Glucose availability and glycolytic metabolism dictate glycosphingolipid levels.
Cancer therapeutics has seen an emergence and re-emergence of two metabolic fields in recent years, those of bioactive sphingolipids and glycolytic metabolism. Anaerobic glycolysis and its implications in cancer have been at the forefront of cancer research for over 90 years. More recently, the role of sphingolipids in cancer cell metabolism has gained recognition, notably ceramide's essential role in programmed cell death and the role of the glucosylceramide synthase (GCS) in chemotherapeutic resistance. Despite this knowledge, a direct link between these two fields has yet to be definitively drawn. Herein, we show that in a model of highly glycolytic cells, generation of the glycosphingolipid (GSL) glucosylceramide (GlcCer) by GCS was elevated in response to increased glucose availability, while glucose deprivation diminished GSL levels. This effect was likely substrate dependent, independent of both GCS levels and activity. Conversely, leukemia cells with elevated GSLs showed a significant change in GCS activity, but no change in glucose uptake or GCS expression. In a leukemia cell line with elevated GlcCer, treatment with inhibitors of glycolysis or the pentose phosphate pathway (PPP) significantly decreased GlcCer levels. When combined with pre-clinical inhibitor ABT-263, this effect was augmented and production of pro-apoptotic sphingolipid ceramide increased. Taken together, we have shown that there exists a definitive link between glucose metabolism and GSL production, laying the groundwork for connecting two distinct yet essential metabolic fields in cancer research. Furthermore, we have proposed a novel combination therapeutic option targeting two metabolic vulnerabilities for the treatment of leukemia.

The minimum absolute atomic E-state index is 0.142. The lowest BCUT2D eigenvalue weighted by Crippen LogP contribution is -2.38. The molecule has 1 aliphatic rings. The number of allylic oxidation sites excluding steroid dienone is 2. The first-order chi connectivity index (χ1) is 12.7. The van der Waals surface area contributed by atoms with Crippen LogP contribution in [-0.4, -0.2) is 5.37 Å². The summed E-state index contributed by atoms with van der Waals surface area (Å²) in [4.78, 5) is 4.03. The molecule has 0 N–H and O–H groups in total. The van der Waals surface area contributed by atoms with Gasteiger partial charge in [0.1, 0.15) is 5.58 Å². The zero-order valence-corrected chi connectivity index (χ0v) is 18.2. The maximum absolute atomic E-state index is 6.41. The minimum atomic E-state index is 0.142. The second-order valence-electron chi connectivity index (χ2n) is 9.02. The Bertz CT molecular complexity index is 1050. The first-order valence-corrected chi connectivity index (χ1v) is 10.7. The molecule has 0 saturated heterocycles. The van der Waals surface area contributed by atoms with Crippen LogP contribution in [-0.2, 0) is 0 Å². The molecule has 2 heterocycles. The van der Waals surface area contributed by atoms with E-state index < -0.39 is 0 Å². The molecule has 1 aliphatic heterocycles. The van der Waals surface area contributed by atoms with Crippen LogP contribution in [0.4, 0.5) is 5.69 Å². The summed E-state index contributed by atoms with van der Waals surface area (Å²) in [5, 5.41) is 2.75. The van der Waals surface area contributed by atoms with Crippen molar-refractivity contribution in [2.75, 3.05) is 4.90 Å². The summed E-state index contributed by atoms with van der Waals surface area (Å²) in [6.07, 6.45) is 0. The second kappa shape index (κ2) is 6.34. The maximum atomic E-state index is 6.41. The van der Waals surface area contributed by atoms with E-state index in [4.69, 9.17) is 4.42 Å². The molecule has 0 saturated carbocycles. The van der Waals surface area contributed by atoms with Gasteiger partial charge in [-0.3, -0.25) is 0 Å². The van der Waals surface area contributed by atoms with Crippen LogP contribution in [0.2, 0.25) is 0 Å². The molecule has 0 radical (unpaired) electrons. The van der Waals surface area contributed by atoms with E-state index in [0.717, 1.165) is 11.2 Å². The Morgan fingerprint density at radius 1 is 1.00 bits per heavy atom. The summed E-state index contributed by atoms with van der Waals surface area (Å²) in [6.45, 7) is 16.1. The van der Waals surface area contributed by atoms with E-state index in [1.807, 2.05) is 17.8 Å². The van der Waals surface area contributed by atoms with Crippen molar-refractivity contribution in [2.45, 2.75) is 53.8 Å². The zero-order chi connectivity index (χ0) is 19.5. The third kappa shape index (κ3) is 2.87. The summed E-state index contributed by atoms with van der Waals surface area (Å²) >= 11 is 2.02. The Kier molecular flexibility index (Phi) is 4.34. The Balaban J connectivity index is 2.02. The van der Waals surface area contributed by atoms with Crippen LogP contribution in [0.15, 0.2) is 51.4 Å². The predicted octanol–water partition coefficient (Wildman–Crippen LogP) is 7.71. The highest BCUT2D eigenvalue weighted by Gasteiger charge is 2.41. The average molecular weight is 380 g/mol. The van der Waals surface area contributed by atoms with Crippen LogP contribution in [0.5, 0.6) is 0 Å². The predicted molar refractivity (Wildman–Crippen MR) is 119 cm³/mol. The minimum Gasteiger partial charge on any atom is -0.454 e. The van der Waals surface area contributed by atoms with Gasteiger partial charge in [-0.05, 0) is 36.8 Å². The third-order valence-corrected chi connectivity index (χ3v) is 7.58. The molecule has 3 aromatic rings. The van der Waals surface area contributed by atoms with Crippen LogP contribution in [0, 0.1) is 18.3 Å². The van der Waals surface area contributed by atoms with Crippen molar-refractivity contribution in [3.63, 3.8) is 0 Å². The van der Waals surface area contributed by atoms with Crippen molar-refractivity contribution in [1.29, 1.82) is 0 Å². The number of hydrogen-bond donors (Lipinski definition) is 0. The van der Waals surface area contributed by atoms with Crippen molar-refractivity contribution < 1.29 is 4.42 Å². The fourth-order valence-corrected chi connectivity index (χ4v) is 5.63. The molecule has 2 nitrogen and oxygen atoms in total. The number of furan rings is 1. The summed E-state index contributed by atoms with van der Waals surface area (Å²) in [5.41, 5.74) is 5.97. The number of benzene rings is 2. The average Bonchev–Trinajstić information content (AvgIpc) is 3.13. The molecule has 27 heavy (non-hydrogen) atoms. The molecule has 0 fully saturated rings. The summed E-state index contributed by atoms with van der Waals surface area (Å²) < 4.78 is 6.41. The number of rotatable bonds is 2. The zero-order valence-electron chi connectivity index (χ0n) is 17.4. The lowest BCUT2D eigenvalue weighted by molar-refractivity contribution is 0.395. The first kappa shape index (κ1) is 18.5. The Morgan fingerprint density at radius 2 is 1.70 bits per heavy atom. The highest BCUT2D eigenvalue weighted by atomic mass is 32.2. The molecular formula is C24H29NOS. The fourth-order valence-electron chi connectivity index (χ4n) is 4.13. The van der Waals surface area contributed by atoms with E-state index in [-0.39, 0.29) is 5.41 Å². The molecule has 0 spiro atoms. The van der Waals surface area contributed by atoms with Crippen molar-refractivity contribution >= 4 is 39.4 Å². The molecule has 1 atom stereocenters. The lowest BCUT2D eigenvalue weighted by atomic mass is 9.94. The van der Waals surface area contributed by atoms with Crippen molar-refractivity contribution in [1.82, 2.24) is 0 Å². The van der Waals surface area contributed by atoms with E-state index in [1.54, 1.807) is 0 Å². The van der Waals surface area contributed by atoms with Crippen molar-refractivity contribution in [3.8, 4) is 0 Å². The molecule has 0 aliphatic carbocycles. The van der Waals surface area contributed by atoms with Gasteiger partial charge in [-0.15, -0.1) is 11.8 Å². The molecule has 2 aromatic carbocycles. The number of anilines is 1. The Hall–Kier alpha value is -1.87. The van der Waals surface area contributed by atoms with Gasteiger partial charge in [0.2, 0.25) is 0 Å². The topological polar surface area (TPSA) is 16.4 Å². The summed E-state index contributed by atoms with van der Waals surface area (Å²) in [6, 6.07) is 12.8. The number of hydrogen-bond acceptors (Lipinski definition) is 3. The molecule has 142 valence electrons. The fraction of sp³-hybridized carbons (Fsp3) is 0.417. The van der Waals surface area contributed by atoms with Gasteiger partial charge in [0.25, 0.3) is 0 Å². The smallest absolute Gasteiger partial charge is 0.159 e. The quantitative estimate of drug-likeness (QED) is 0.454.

Stathem, M; Marimuthu, S; O'Neal, J; Rathmell, JC; Chesney, JA; Beverly, LJ; Siskind, LJ
Volume / Issue
Start / End Page
Pubmed Central ID
Electronic International Standard Serial Number (EISSN)
Digital Object Identifier (DOI)